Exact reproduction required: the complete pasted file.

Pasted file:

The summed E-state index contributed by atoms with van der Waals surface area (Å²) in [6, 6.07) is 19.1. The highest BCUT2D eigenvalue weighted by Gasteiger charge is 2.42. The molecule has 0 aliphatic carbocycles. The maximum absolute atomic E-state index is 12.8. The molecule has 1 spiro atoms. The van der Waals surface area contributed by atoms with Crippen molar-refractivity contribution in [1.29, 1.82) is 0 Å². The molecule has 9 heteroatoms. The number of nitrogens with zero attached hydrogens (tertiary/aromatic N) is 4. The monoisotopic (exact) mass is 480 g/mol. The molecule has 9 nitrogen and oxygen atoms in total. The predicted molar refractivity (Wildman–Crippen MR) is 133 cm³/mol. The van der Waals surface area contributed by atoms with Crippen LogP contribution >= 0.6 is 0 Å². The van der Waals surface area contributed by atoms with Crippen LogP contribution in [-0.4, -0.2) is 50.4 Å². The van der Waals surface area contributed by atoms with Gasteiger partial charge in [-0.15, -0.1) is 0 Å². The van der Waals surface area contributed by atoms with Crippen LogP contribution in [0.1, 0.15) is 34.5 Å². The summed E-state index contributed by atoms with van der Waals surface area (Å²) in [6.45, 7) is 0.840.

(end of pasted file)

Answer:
The summed E-state index contributed by atoms with van der Waals surface area (Å²) in [6, 6.07) is 19.1. The highest BCUT2D eigenvalue weighted by Gasteiger charge is 2.42. The molecule has 0 aliphatic carbocycles. The maximum absolute atomic E-state index is 12.8. The molecule has 1 spiro atoms. The van der Waals surface area contributed by atoms with Crippen molar-refractivity contribution in [1.29, 1.82) is 0 Å². The molecule has 9 heteroatoms. The number of nitrogens with zero attached hydrogens (tertiary/aromatic N) is 4. The monoisotopic (exact) mass is 480 g/mol. The molecule has 9 nitrogen and oxygen atoms in total. The predicted molar refractivity (Wildman–Crippen MR) is 133 cm³/mol. The van der Waals surface area contributed by atoms with Crippen LogP contribution >= 0.6 is 0 Å². The van der Waals surface area contributed by atoms with Crippen LogP contribution in [-0.4, -0.2) is 50.4 Å². The van der Waals surface area contributed by atoms with Gasteiger partial charge in [-0.15, -0.1) is 0 Å². The van der Waals surface area contributed by atoms with Crippen LogP contribution in [0.1, 0.15) is 34.5 Å². The summed E-state index contributed by atoms with van der Waals surface area (Å²) in [6.45, 7) is 0.840.